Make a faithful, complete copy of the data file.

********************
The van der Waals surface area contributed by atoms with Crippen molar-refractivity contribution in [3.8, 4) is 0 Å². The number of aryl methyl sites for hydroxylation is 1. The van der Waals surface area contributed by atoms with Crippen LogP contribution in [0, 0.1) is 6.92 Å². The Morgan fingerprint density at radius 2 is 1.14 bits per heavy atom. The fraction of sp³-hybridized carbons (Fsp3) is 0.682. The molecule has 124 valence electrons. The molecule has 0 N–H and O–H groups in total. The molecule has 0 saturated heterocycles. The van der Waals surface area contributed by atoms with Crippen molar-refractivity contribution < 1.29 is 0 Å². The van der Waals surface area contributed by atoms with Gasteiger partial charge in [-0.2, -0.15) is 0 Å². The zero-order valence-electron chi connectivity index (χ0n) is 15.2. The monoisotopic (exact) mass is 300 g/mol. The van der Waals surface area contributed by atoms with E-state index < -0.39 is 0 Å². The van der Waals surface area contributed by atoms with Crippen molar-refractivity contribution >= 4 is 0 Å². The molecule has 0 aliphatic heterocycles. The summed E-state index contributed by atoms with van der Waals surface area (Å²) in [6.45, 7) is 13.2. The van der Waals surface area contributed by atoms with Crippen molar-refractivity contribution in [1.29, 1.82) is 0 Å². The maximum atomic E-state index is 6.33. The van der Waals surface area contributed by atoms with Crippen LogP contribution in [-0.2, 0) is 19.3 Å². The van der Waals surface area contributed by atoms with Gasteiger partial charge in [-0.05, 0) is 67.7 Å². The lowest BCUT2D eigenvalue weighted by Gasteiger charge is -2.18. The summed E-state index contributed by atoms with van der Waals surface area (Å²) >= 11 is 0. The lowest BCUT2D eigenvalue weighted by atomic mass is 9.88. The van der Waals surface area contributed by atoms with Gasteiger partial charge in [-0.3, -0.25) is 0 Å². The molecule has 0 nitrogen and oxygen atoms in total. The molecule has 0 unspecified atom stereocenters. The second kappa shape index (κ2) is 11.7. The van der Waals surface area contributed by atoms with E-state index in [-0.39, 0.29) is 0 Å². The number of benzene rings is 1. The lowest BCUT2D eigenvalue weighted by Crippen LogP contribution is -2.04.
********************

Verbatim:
The van der Waals surface area contributed by atoms with Crippen molar-refractivity contribution in [3.8, 4) is 0 Å². The number of aryl methyl sites for hydroxylation is 1. The van der Waals surface area contributed by atoms with Crippen LogP contribution in [0, 0.1) is 6.92 Å². The Morgan fingerprint density at radius 2 is 1.14 bits per heavy atom. The fraction of sp³-hybridized carbons (Fsp3) is 0.682. The molecule has 124 valence electrons. The molecule has 0 N–H and O–H groups in total. The molecule has 0 saturated heterocycles. The van der Waals surface area contributed by atoms with Crippen molar-refractivity contribution < 1.29 is 0 Å². The van der Waals surface area contributed by atoms with Gasteiger partial charge in [-0.2, -0.15) is 0 Å². The zero-order valence-electron chi connectivity index (χ0n) is 15.2. The monoisotopic (exact) mass is 300 g/mol. The van der Waals surface area contributed by atoms with E-state index < -0.39 is 0 Å². The van der Waals surface area contributed by atoms with Crippen molar-refractivity contribution >= 4 is 0 Å². The molecule has 0 aliphatic heterocycles. The summed E-state index contributed by atoms with van der Waals surface area (Å²) in [6.45, 7) is 13.2. The van der Waals surface area contributed by atoms with Crippen molar-refractivity contribution in [1.29, 1.82) is 0 Å². The maximum atomic E-state index is 6.33. The van der Waals surface area contributed by atoms with Crippen LogP contribution in [-0.2, 0) is 19.3 Å². The van der Waals surface area contributed by atoms with Gasteiger partial charge in [-0.05, 0) is 67.7 Å². The lowest BCUT2D eigenvalue weighted by Gasteiger charge is -2.18. The summed E-state index contributed by atoms with van der Waals surface area (Å²) >= 11 is 0. The lowest BCUT2D eigenvalue weighted by atomic mass is 9.88. The van der Waals surface area contributed by atoms with Gasteiger partial charge in [-0.3, -0.25) is 0 Å². The molecule has 0 nitrogen and oxygen atoms in total. The molecule has 0 unspecified atom stereocenters. The second kappa shape index (κ2) is 11.7. The van der Waals surface area contributed by atoms with E-state index in [-0.39, 0.29) is 0 Å². The number of benzene rings is 1. The lowest BCUT2D eigenvalue weighted by Crippen LogP contribution is -2.04.